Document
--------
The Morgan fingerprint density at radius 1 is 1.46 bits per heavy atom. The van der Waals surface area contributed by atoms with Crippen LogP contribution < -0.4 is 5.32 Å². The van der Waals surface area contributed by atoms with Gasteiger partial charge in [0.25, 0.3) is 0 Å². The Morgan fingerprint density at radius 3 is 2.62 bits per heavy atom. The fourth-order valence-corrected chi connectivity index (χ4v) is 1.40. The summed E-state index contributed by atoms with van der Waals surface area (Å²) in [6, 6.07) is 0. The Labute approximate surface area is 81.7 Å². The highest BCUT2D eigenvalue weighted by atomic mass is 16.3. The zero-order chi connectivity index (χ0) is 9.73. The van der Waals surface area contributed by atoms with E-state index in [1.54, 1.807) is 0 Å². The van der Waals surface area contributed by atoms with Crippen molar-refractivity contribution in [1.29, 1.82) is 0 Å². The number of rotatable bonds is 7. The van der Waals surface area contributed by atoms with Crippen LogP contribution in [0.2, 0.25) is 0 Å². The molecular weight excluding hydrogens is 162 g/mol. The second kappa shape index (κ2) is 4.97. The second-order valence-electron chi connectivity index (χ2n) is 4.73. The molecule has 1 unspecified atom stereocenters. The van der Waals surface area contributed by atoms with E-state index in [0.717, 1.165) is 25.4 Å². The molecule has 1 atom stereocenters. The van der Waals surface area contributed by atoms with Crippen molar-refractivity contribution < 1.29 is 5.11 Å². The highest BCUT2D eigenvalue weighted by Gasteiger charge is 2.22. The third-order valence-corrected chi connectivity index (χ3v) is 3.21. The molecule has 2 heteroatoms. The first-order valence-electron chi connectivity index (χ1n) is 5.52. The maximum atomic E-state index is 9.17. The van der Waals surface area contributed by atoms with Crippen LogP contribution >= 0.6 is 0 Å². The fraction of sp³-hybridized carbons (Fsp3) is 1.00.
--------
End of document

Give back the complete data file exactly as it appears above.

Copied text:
The Morgan fingerprint density at radius 1 is 1.46 bits per heavy atom. The van der Waals surface area contributed by atoms with Crippen LogP contribution < -0.4 is 5.32 Å². The van der Waals surface area contributed by atoms with Gasteiger partial charge in [0.25, 0.3) is 0 Å². The Morgan fingerprint density at radius 3 is 2.62 bits per heavy atom. The fourth-order valence-corrected chi connectivity index (χ4v) is 1.40. The summed E-state index contributed by atoms with van der Waals surface area (Å²) in [6, 6.07) is 0. The Labute approximate surface area is 81.7 Å². The highest BCUT2D eigenvalue weighted by atomic mass is 16.3. The zero-order chi connectivity index (χ0) is 9.73. The van der Waals surface area contributed by atoms with E-state index in [1.54, 1.807) is 0 Å². The van der Waals surface area contributed by atoms with Crippen molar-refractivity contribution in [1.29, 1.82) is 0 Å². The number of rotatable bonds is 7. The van der Waals surface area contributed by atoms with Crippen LogP contribution in [0.2, 0.25) is 0 Å². The molecular weight excluding hydrogens is 162 g/mol. The second kappa shape index (κ2) is 4.97. The second-order valence-electron chi connectivity index (χ2n) is 4.73. The molecule has 1 unspecified atom stereocenters. The van der Waals surface area contributed by atoms with E-state index in [0.717, 1.165) is 25.4 Å². The molecule has 1 atom stereocenters. The van der Waals surface area contributed by atoms with Crippen molar-refractivity contribution < 1.29 is 5.11 Å². The highest BCUT2D eigenvalue weighted by Gasteiger charge is 2.22. The third-order valence-corrected chi connectivity index (χ3v) is 3.21. The molecule has 2 heteroatoms. The first-order valence-electron chi connectivity index (χ1n) is 5.52. The maximum atomic E-state index is 9.17. The van der Waals surface area contributed by atoms with Crippen LogP contribution >= 0.6 is 0 Å². The fraction of sp³-hybridized carbons (Fsp3) is 1.00.